Socio-economic homogamy and its effects on the stability of cohabiting unions
The tendency towards socio-economic homogamy – partner similarity in terms of socio-economic status – is of great interest to social scientists, for two reasons. First, socio-economic homogamy is an indicator of social closure between status groups in a society. Second, given that homogamy leads to the accumulation of advantageous and disadvantageous socio-economic conditions within couples, it also intensifies social and economic inequalities between families. The objective of this thesis is to enhance knowledge of socio-economic homogamy and its consequences for union stability in Finland. The first aim was to analyse the strength and patterns of socio-economic homogamy in partner choice. The second aim was to determine whether and, if so, how homogamy is associated with the likelihood of ending non-marital cohabitation – through separation on the one hand, or marriage on the other. In addition, two dimensions of socio-economic status, individual educational attainment and social class of the family of origin, were analysed to find out whether matching on individually achieved status or on the status of the parental family had a bigger effect on union dynamics.
The analyses were based on sets of register data compiled at Statistics Finland. Log-linear models were applied to study homogamy tendencies and their changes in marriages and cohabitations of women born in 1957–1979 at the age of 30. The effects of homogamy and heterogamy on the likelihood of separation and marriage were analysed with Cox proportional hazards model in cohabitations formed in the period 1995–2002 by women born in 1960–1977. An elaborate approach was adopted: marriage and separation rates were examined in each possible combination of partner status.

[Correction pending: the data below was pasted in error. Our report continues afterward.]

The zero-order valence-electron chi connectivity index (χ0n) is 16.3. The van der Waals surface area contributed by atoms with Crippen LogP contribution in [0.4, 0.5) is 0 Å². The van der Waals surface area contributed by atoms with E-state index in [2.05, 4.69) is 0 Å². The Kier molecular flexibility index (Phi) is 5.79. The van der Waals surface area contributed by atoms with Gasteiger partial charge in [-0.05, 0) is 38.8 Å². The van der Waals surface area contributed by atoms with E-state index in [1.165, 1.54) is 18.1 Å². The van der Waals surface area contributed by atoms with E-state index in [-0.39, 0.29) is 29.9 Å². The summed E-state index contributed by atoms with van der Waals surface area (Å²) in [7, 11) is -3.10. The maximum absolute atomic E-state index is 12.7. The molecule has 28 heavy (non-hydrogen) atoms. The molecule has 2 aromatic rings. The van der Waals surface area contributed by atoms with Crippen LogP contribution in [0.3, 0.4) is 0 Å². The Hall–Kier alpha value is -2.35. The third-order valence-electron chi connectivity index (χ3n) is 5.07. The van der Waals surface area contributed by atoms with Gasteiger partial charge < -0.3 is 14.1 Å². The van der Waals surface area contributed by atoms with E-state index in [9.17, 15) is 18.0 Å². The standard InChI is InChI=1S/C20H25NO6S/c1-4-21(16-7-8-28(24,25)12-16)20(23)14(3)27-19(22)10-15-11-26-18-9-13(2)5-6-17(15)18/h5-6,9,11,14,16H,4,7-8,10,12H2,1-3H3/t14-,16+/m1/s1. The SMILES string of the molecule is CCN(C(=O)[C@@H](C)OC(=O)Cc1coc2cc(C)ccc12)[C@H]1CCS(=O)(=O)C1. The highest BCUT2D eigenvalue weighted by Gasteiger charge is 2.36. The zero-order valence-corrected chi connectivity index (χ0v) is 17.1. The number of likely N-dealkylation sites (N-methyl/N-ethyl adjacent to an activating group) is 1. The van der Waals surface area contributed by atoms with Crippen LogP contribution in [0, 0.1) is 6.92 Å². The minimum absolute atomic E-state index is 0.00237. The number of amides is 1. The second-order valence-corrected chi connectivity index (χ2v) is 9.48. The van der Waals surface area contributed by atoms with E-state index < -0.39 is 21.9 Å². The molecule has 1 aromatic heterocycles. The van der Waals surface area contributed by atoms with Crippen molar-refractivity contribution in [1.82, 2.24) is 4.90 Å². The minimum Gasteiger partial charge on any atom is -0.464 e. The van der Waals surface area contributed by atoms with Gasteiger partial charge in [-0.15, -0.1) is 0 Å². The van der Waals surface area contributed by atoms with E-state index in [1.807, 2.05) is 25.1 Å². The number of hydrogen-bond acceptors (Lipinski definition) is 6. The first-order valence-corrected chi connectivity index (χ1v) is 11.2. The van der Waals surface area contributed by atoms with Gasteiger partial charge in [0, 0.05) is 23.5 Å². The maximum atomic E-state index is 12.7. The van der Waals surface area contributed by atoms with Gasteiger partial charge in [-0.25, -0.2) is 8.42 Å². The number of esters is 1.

The results imply that people tend to choose partners who are similar to them in terms of educational attainment and class background. However, homogamy was stronger with regard to education than to social-class origins. This is line with the view that boundaries based on achieved status are more difficult to cross in modern, individualized societies than boundaries based on social origins. The most highly educated – those with a higher university degree – were particularly strongly inclined towards homogamy. The general strength of homogamy did not change much across the birth cohorts from the late 1950s to the 1970s, but the trends differed depending on the level of education: homogamy strengthened among those with a low level of education, and weakened among the highly educated. The results also indicate that in the absence of homogamy, women increasingly tend to have partners whose level of education is lower than theirs.
Homogamy in class background had a relatively weak influence on the stability of cohabiting unions. Homogamy increased the marriage rate among the children of farmers, whereas heterogamy was associated with an increased separation risk when one partner came from a farmer family and the other from an upper-white-collar family. Educational differences played a somewhat more significant role in these transitions. Homogamy was associated with a reduced risk of separation among the most highly educated cohabitors in particular. The effects of educational homogamy on the marriage rate were less consistent: homogamy increased the marriage rate among cohabitors with a basic-level education, but reduced it among the most highly educated.
The findings reveal that status barriers and cultural differences are of significance in partner choice and the stability of cohabiting unions in Finland, and that group boundaries based on achieved status are stronger than those based on ascribed status in terms of union dynamics.